Crocker said since purchasing the car more than two years ago, she’s had to get three titles—two within about a week of each other. And, she said, her title is still inaccurate.
The original title showed the 2006 Ford Mustang was first registered in 2006. That makes sense.
However, she said, since the city worker voided that title, replacements have been riddled with mistakes. For instance, her most recent title states that her 2006 car was never registered until just last year.
“I do have a problem with it because if we went to sell it and left any papers or anything that showed that we had insurance on it prior to the purchase date, it’s gonna make it look like an iffy car,” Crocker said.
“We’re gonna work with every customer that was affected by these individuals to make them whole, and we’re happy to work with those customers that need help, assistance,” Cloutier said. “We have a hotline available.”
Following the interview, Cloutier sent KRQE News 13 this phone number for victims: 888-683-4636 or 888-MVD-INFO
It appears to be the standard customer service line listed on the MVD’s website.
Crocker said that after half an hour on the phone last week, the person on the other line didn’t know anything about the problem in Fort Sumner and told her she had to make another trip to her nearest MVD office, which, as mentioned, is pretty far away.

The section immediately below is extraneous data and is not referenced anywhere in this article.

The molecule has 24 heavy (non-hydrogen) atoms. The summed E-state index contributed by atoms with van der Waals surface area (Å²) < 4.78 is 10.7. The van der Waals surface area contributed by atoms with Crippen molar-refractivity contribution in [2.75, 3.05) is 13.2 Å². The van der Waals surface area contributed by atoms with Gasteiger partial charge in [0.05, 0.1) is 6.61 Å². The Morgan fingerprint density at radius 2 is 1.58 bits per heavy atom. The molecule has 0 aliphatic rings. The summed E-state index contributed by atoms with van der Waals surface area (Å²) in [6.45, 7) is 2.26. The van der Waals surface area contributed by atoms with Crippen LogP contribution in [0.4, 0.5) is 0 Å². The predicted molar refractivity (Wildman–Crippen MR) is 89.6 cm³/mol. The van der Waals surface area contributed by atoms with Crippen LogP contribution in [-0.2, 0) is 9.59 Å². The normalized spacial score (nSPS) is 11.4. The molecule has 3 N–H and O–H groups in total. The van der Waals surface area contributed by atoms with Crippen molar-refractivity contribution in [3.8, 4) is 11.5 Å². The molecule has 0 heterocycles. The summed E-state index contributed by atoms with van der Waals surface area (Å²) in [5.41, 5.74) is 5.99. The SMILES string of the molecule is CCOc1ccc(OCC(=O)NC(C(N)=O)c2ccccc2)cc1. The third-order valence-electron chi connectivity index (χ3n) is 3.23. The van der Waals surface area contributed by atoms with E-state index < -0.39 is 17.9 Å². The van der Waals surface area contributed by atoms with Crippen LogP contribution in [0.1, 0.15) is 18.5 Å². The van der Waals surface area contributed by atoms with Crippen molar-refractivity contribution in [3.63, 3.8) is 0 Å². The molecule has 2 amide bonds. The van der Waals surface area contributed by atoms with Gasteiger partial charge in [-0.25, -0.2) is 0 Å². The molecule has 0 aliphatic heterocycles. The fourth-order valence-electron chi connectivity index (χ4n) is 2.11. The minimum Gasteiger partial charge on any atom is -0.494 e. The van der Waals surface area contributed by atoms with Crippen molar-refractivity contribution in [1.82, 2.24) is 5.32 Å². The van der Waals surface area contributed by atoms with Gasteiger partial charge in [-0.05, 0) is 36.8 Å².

“It’s been over a year that they haven’t had an MVD office there. What would you like to say to people who are frustrated about that?” KRQE News 13 asked Cloutier.
“We absolutely understand your frustration,” he responded.
He said the state is working with De Baca County, not the village, to open a new office in Fort Sumner.
That announcement and news of the arrests have victims hopeful they’re at least on the road to justice now.
The MVD said any victim who had to pay to correct their title or registration that was improperly voided would be reimbursed.
Mayor Ingram said the village let go of one of the suspects, Gallegos, after the investigation started because she was still in her probationary period.
He said Segura was put in a different role for the past year where she wouldn’t be around money.
The mayor didn’t think he could fire her until she was charged.
She has now been fired.